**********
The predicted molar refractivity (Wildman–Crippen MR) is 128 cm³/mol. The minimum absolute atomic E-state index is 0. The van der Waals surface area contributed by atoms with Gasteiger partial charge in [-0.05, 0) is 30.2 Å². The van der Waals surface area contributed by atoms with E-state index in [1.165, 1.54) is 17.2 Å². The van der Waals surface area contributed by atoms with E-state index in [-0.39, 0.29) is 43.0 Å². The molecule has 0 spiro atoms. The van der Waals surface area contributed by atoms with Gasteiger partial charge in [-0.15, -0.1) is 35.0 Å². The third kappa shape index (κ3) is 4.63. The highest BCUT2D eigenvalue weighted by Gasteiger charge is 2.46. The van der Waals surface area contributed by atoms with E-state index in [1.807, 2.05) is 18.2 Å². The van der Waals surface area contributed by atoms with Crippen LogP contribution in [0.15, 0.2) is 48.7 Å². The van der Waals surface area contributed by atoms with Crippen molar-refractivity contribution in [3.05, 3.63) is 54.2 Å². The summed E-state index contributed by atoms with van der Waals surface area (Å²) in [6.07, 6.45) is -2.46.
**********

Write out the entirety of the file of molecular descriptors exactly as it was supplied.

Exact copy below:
The predicted molar refractivity (Wildman–Crippen MR) is 128 cm³/mol. The minimum absolute atomic E-state index is 0. The van der Waals surface area contributed by atoms with Gasteiger partial charge in [-0.05, 0) is 30.2 Å². The van der Waals surface area contributed by atoms with E-state index in [1.165, 1.54) is 17.2 Å². The van der Waals surface area contributed by atoms with E-state index in [-0.39, 0.29) is 43.0 Å². The molecule has 0 spiro atoms. The van der Waals surface area contributed by atoms with Gasteiger partial charge in [-0.15, -0.1) is 35.0 Å². The third kappa shape index (κ3) is 4.63. The highest BCUT2D eigenvalue weighted by Gasteiger charge is 2.46. The van der Waals surface area contributed by atoms with E-state index in [1.807, 2.05) is 18.2 Å². The van der Waals surface area contributed by atoms with Crippen LogP contribution in [0.15, 0.2) is 48.7 Å². The van der Waals surface area contributed by atoms with Crippen molar-refractivity contribution in [3.05, 3.63) is 54.2 Å². The summed E-state index contributed by atoms with van der Waals surface area (Å²) in [6.07, 6.45) is -2.46.